Montana v. Crow Tribe
523 U.S. 696 (1998)

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OCTOBER TERM, 1997

Syllabus

MONTANA ET AL. v. CROW TRIBE OF INDIANS ET AL.

CERTIORARI TO THE UNITED STATES COURT OF APPEALS FOR THE NINTH CIRCUIT

No. 96-1829. Argued February 24, 1998-Decided May 18, 1998

In 1904, the Crow Tribe ceded part of its Montana Reservation to the United States for settlement by non-Indians. The United States holds rights to minerals underlying the ceded strip in trust for the Tribe. In 1972, with the approval of the Department of the Interior and pursuant to the Indian Mineral Leasing Act of 1938 (IMLA), Westmoreland Resources, Inc., a non-Indian company, entered into a mining lease with the Tribe for coal underlying the ceded strip. Mter executing the lease, Westmoreland signed contracts with its customers, four utility companies, allowing it to pass on to the utilities the cost of valid taxes. Westmoreland and the Tribe renegotiated the lease in 1974. The amended lease had an extendable ten-year term, and set some of the highest royalties in the United States. In 1975, Montana imposed a severance tax and a gross proceeds tax on all coal produced in the State, including coal underlying the reservation proper and the ceded strip. Westmoreland paid these taxes without timely pursuit of the procedures Montana law provides for protests and refunds. Some six months after the State imposed its taxes, the Crow Tribal Council adopted its own severance tax. The Department of the Interior approved the Tribe's tax as applied to coal underlying the reservation proper but, because of a limitation in the Tribe's constitution, did not approve as to coal beneath the ceded strip. The Tribe again enacted a tax for coal mined on the ceded strip in 1982, and again the Department rejected the tax.

In 1978, the Tribe brought a federal action for injunctive and declaratory relief against Montana and its counties, alleging that the State's severance and gross proceeds taxes were preempted by the 1M LA and infringed on the Tribe's right to govern itself. The District Court dismissed the complaint. The Ninth Circuit reversed, holding that the Tribe's allegations, if proved, would establish that the IMLA preempted the State's taxes. The Court of Appeals noted, however, that the Tribe had paid none of Westmoreland's taxes and apparently would not be entitled to any refund in the event that the taxes were declared invalid. Crow Tribe v. Montana, 650 F.2d 1104, 1113, n. 13 (Crow I). In 1982, the Tribe and Westmoreland entered into an agreement, with Interior Department approval, under which Westmoreland agreed to pay the Tribe a tax equal to the State's then-existing taxes, less any tax pay-


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ments Westmoreland was required to pay to the State and its subdivisions. The agreement achieved, prospectively, the federal permission the Tribe had long sought. It allowed the Tribe to have an approved tax in place so that, if successful in the litigation against Montana, the Tribe could claim for itself any tax amounts Westmoreland would be ordered to pay into the District Court's registry pendente lite. It also enabled Westmoreland to avoid double taxation, and absolved the company from any tax payment obligation to the Tribe for the 1976-1982 period. In 1983, the District Court granted a motion by the Tribe and Westmoreland to deposit severance tax payments into the District Court's registry, pending resolution of the controversy over Montana's taxing authority. In 1987, the court granted the same interim relief for the gross proceeds taxes. Later that year, the United States intervened on behalf of the Tribe to protect its interests as trustee of the coal upon which Montana's taxes were levied. Mter trial, the District Court determined that federal law did not preempt the State's taxes on coal mined at the ceded strip. The Ninth Circuit again reversed, concluding that the taxes were both preempted by the IMLA and void for interfering with tribal self-governance. Crow Tribe v. Montana, 819 F.2d 895, 903 (Crow II). The Court of Appeals stressed, inter alia, that the State's taxes had at least some negative impact on the marketability of the Tribe's coal. Id., at 900. This Court summarily affirmed. When the case returned to the District Court in 1988, the court ordered distribution of the funds in its registry to the United States as trustee for the Tribe. Subsequently, the United States and the Tribe filed amended complaints against Montana and Big Horn County to recover taxes paid by Westmoreland prior to the 1983 and 1987 orders directing deposits into the court's registry. Neither the Tribe nor the United States requested, as additional or alternate relief, recovery for the Tribe's actual financial losses attributable to the State's taxes.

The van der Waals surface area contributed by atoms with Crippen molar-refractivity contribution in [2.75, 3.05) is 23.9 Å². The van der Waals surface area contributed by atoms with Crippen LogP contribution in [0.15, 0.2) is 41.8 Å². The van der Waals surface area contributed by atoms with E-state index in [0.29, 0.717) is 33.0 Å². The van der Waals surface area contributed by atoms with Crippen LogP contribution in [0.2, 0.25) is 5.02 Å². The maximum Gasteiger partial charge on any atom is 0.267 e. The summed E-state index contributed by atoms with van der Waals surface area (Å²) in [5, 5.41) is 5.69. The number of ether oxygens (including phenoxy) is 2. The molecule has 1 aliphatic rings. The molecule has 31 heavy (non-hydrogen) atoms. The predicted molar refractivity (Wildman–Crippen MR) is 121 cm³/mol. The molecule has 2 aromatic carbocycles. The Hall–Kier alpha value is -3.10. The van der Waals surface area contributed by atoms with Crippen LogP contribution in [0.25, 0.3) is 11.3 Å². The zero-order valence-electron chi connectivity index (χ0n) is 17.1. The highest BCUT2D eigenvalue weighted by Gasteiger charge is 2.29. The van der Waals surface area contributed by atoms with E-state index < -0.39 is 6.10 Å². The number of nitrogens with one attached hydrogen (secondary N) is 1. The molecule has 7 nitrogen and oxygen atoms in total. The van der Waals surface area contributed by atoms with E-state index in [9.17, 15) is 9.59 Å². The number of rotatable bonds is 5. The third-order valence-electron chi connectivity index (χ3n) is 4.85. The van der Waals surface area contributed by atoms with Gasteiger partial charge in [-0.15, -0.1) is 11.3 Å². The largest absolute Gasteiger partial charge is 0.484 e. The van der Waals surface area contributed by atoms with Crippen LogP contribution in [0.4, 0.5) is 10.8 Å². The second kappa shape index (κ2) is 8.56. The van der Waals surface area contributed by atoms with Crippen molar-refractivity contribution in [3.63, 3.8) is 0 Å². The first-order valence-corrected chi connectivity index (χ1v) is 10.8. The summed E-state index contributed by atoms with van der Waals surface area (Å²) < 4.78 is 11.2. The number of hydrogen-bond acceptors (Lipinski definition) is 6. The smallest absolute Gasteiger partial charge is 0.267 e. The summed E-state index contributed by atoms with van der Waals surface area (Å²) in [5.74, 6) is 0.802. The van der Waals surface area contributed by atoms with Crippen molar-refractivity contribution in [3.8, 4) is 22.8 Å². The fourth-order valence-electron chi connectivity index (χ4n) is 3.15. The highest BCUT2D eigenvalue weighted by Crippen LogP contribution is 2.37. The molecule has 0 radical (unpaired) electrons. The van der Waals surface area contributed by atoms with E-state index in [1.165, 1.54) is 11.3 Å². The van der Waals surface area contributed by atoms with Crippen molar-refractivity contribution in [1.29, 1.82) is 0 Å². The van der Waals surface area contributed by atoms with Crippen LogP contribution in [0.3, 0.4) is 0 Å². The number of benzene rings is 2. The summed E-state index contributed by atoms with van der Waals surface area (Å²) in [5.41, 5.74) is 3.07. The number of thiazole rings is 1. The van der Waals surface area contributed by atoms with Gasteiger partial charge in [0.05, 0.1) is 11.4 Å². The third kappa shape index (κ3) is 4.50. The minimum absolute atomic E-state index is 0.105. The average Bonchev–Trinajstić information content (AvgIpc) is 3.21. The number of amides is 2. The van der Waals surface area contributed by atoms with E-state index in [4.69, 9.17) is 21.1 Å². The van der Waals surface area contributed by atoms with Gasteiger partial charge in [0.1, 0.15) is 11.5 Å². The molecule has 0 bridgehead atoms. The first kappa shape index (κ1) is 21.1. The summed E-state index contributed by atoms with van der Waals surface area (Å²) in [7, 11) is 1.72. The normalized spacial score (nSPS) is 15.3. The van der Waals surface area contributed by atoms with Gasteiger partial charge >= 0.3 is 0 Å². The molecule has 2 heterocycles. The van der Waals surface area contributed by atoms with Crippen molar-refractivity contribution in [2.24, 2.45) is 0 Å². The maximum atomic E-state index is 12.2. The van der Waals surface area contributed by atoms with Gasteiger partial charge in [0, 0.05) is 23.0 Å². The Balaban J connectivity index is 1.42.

Mter trial, the District Court concluded that the disgorgement remedy sought by the Tribe was not appropriate. Key to the court's decision was this Court's holding in Cotton Petroleum Corp. v. New Mexico, 490 U. S. 163, that both State and Tribe may impose severance taxes on on-reservation oil and gas production by a non-Indian lessee. Cotton Petroleum indicated that Montana's taxes on ceded strip coal were invalidated in Crow II not because the State lacked power to tax the coal at all, but because its taxes were "extraordinarily high." 490 U. S., at 186-187, n. 17. The District Court also considered that Westmoreland would not have paid coal taxes to the Tribe before 1983, for Interior Department approval was essential to allow pass-through to the company's customers. Furthermore, under the 1982 lease agreement, the


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